California Family Court Rules - Common Misconceptions
In California family law cases, litigants tend to rely on their own sense of right and wrong when making decisions in their cases. However, many times, what seems fair to the majority of people may not be permissible under the California Family Code. Before taking any questionable course of action, it is important to discuss the issue with an experienced divorce attorney. Violations, even innocent violations, of the family code can have a significant impact on your divorce case. The following is a list of common questions and answers which may come as a surprise to parties to a divorce:
A common misunderstanding regarding family law is that child support is linked to child custody and visitation. Divorce attorneys spend a significant amount of time working through child support issues with their clients. One typical scenario in family law occurs when one parent (dad) refuses to let the other (mom) see the children or exercise her custody/visitation rights. In this case, mom may threaten to stop paying child support until she is permitted to see her children and exercise her legal parental rights. After all, why should mom have to bear the legal burden of paying support if she is not given her legal benefit of being a parent? However, under California Family Code § 3556, a violation of a visitation order does not justify withholding child support. If mom were to stop paying court-ordered child support, she will accrue arrears and may be subject to contempt of court regardless of whether her visitation rights are being frustrated. This is because child support is a duty owed to the child and not the other parent.
When one spouse files for divorce, it is not uncommon for the parties to begin living apart, splitting up household expenses, and creating their own accounts. The process of untangling two lives from one marriage is slow and involves a lot of clerical changes. As the spouses begin to un-mingle their finances it may only seem natural to cancel joint insurance policies. However, as soon as one party files for divorce and the other is served with the corresponding paperwork, Automatic Temporary Restraining Orders (“ATROs”) become effective. The ATROs prohibit either party from unilaterally cancelling existing health insurance, life insurance, car insurance or other similar plans. However, the parties have the ability to reach an agreement to act outside of default code provisions. These agreements are best negotiated with the help of an experienced divorce attorney.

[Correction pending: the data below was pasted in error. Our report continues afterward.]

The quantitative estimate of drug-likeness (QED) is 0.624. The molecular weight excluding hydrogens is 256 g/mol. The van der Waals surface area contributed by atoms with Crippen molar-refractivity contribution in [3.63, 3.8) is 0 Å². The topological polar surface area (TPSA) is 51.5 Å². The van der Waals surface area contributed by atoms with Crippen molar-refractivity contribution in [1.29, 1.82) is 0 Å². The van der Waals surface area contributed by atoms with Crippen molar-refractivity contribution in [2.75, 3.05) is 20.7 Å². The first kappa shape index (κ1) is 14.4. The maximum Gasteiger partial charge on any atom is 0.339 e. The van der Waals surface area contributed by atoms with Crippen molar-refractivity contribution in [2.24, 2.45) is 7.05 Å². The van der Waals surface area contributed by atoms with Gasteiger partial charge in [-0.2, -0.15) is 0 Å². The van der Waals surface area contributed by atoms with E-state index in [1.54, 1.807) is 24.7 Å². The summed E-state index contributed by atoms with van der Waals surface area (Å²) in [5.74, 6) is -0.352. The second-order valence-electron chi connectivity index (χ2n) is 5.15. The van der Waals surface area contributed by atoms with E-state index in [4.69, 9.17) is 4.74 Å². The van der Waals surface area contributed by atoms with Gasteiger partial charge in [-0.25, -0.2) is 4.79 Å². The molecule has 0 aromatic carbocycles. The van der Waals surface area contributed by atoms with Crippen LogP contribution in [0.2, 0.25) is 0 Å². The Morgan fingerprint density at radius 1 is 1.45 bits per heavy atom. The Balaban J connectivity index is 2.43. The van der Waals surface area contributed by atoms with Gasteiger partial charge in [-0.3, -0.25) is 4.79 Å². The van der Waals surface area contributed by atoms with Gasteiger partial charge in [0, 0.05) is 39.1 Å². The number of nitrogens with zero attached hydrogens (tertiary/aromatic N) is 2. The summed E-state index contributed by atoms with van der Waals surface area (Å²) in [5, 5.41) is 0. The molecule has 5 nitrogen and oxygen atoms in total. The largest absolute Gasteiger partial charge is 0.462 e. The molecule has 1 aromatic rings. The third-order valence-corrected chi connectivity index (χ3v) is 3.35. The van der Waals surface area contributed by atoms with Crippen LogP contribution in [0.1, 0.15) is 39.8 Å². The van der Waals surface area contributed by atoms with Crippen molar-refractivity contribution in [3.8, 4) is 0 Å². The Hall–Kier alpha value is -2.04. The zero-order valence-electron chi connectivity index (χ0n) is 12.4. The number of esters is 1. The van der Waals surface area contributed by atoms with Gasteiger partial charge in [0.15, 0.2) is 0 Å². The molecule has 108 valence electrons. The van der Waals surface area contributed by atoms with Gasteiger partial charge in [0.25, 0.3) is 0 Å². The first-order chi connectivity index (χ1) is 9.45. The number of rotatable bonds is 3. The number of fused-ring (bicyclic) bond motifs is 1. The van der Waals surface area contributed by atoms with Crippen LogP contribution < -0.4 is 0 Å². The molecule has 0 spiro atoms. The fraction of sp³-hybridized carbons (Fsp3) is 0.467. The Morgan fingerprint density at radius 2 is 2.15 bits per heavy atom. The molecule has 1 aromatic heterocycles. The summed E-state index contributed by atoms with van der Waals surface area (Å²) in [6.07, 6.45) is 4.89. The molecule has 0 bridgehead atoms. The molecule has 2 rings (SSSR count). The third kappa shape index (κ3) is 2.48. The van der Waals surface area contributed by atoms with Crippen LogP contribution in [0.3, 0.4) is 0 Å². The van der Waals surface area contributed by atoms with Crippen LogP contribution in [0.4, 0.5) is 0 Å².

When divorcing parties have children they may make every possible effort to maintain stability for the children during the divorce process. In addition, many families travel out of state over the holidays to visit family members and may want to continue this tradition for the benefit of minor children. However, once a divorce proceeding has commenced, both parents are prohibited from removing the children from the State of California without the prior written consent of the other parent or court order. In a volatile divorce, a violation of this ATRO could result in parental kidnapping allegations.
Don't settle for less when determining your rights. Contact us if you have questions about how to divorce in San Diego. Nancy J. Bickford is the only family lawyer in San Diego County representing clients, who is a Certified Family Law Specialist (CFLS) and who is actively licensed as a Certified Public Accountant (CPA). For more information about the consultation process, call our office at (858) 793-8884.